Working remotely continues to become popular for many firms across the world amid the coronavirus outbreak. Companies are being urged to reduce the number of employees at the office to help curb the spread.
Beyond that, remote working is here to stay even after the pandemic as we’ve seen that it generally boosts morale and productivity. It’s also a great talent attraction, especially in progressive sectors such as technology and software development.
Working remotely allows you and your team to better achieve work-life balance. Commuting can take up an employee hour a day – why not let them spend that with their family while maintaining productivity? However, a whole lot of challenges lie on the flip side. To enjoy the benefits of remote working, companies must address the security challenges and risks associated with allowing free access to restricted company information online.
The following habits may expose your office network to cybercrimes.
Risk 1: Using Unsafe Wi-Fi Networks
While away from the office, your remote workforce may be tempted to use unsecured networks to access work information. This might sound like a good idea especially when you’re traveling and working from cafes or libraries, but it creates an avenue for spies to snoop on the company’s confidential data.
Solution: Using a VPN connection
The IT team may not be there to always approve the networks that your members are using to access company information. But you can mitigate the associated risks by having all members download a VPN on all their internet access devices.
A VPN encrypts user data making it hard to interpret by hackers or cybercriminals in the event of unauthorized access. Installing a VPN on all the devices that are used by your remote workforce will help you rest easy knowing that the company data and accounts will remain safe irrespective of whether the team members use public networks or not.
Risk 2: Accessing Work Data on Personal Devices
Over 40% of remote employees have a bad habit of accessing company accounts on personal devices. This might seem like a convenient thing to do, but it might end up exposing the entire company to risk.
Take, for instance, an employee who shares her personal device with other members of his/her household. He/she has no control whatsoever, over the sites that the other users are visiting or what they are doing.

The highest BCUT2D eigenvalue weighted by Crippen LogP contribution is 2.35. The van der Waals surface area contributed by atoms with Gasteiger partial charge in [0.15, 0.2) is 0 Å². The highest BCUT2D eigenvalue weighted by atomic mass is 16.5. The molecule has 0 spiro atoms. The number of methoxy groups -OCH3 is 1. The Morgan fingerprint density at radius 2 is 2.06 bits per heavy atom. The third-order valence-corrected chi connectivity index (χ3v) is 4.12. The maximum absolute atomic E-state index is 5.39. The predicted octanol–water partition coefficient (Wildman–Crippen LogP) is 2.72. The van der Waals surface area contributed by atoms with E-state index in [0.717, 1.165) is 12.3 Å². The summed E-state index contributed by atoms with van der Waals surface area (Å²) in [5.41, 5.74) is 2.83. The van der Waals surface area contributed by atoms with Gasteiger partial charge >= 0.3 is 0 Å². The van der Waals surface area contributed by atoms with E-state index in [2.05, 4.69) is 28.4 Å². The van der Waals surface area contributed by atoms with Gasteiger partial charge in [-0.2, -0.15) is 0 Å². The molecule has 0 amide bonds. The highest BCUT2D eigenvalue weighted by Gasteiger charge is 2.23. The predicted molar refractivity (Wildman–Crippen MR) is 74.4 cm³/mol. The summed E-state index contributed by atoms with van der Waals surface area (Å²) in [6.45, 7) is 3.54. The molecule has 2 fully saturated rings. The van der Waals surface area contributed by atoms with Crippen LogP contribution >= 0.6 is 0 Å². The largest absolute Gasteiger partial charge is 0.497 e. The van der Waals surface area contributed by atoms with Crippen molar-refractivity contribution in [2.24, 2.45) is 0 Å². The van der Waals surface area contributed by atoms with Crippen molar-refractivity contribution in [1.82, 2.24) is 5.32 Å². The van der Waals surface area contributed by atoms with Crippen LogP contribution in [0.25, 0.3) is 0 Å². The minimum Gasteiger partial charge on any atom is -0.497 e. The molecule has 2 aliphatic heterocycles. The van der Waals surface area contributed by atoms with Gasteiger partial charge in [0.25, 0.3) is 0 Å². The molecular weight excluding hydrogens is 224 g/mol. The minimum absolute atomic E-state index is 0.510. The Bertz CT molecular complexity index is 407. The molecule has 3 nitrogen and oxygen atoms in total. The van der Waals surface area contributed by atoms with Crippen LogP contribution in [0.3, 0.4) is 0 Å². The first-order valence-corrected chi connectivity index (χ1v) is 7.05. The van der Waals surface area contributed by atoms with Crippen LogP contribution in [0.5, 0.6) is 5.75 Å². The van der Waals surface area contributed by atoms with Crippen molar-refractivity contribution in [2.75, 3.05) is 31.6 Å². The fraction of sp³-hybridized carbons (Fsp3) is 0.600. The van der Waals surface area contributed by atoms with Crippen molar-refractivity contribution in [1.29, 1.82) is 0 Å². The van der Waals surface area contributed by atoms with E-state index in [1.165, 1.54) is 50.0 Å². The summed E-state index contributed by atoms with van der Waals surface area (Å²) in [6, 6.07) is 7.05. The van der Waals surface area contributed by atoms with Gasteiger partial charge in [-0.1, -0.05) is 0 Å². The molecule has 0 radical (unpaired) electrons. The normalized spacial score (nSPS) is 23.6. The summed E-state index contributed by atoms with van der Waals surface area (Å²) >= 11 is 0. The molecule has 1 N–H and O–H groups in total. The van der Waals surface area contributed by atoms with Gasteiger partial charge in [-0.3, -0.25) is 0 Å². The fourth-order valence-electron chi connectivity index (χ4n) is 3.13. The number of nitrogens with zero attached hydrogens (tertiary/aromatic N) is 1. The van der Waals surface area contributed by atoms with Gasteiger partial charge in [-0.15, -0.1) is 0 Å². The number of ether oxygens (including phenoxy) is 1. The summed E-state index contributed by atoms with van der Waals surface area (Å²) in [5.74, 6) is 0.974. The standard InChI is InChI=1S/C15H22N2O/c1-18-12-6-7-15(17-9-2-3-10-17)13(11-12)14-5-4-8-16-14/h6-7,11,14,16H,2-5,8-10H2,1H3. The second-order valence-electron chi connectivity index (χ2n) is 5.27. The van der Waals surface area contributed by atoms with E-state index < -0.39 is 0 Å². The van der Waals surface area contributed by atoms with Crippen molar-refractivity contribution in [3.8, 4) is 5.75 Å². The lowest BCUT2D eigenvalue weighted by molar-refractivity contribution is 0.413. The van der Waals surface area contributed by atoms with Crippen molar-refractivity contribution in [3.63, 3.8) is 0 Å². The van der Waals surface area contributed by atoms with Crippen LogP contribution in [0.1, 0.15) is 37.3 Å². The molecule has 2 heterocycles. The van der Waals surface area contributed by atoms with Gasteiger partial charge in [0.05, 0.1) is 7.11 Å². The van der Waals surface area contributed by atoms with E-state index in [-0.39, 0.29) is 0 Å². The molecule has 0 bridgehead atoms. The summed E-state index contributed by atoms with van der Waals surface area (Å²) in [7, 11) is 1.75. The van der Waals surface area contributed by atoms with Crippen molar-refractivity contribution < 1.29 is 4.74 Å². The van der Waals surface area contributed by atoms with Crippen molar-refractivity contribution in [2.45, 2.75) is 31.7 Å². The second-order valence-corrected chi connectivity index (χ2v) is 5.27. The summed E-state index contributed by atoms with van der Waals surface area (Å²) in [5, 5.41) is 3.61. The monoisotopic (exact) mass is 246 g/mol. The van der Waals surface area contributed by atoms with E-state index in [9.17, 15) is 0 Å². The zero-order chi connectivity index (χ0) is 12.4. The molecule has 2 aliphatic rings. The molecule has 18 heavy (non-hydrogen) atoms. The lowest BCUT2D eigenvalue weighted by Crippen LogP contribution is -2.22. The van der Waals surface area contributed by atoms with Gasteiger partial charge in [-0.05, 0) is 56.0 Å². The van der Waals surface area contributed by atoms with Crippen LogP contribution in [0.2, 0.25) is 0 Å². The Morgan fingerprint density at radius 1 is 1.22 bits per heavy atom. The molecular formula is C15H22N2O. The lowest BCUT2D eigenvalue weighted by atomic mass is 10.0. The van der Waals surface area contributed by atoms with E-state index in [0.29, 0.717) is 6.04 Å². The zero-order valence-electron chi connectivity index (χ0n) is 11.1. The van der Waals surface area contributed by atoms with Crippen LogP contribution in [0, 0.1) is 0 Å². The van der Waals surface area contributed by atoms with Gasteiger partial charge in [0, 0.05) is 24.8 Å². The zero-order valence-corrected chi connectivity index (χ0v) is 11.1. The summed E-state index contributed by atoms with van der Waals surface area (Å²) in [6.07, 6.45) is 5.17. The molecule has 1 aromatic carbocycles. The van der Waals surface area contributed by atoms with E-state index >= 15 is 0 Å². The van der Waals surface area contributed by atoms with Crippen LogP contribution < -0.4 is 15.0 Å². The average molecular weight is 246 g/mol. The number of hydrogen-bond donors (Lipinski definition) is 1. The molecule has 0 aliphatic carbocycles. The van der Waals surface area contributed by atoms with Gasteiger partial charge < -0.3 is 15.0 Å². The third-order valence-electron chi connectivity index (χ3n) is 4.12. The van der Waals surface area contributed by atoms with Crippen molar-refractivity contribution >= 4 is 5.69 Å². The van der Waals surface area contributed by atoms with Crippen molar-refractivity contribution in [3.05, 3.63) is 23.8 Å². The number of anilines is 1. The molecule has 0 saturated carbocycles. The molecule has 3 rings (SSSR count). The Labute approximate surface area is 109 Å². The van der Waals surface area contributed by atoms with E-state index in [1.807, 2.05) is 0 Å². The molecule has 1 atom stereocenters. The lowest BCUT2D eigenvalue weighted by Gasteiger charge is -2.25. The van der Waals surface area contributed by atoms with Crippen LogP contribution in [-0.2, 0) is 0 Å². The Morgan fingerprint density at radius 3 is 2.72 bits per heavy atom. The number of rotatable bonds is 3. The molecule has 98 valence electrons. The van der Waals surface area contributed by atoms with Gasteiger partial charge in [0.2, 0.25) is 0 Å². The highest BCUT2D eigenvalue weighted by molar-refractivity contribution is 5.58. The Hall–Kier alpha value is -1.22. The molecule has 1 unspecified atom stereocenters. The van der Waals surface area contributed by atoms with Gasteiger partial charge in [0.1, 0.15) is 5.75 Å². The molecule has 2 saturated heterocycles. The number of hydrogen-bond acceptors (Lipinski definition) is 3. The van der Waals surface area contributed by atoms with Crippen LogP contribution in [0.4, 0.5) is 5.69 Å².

Also, if the member leaves your company, he/she might still be in hold of precious company data in their devices without your knowledge.
Solution: Issue Company-Owned Devices
Companies should endeavor to put in place measures that will allow them to have end-to-end control over what happens on their corporate network. There should be strict policies about using company devices for work-related tasks only.
The policies should be adhered to by all staff members.
Risk 3: Software Vulnerabilities
While on the move, remote workers may fail to keep their device’s software updated. Accessing the internet on a device whose application or operating system is outdated puts the entire network at risk.
Solution: Emphasize Timely Updates
Many times, software updates are issued to address security vulnerabilities that application developers may have noticed in the previous versions. Cybercriminals capitalize on such security holes and the only way to stay ahead of them is by installing updates as soon as your developer issues an alert.
Risk 4: Physical Exposure
A company’s vital information may be put risk by the way remote workers expose themselves while in different work locations. Bad habits include leaving a device screen running when not in use, discussing sensitive company information over phone calls in a crowded place, and leaving or forgetting company documents or devices in a public place.
The risk with this habit is that you never know who gained access to what information.
Solution: Create a Security Awareness Program
Have a cyber-security awareness program that constantly reminds all employees on the importance of adhering to basic security measures. Keep reminding them of the possible dangers of not being vigilant.
Every member should appreciate the fact that they are a contributing factor to making or breaking the security of the company.
Risk 5: Data Leakage
It gets harder to protect the work devices when they are not in one workstation. Remote working calls for regular and constant data exchanges between employees. Malicious people may capitalize on these exchanges to launch attacks on the company’s network.
One erroneous click on a malicious link by one member may spill damage to the entire network.
Solution: Invest in cloud management solutions
With this, you can monitor all devices on your network to check if all employees are complying with the security policies outlined by your company.
Bottom Line of Working Remotely
Businesses that are willing to maximize on remote working must make investments in security measures.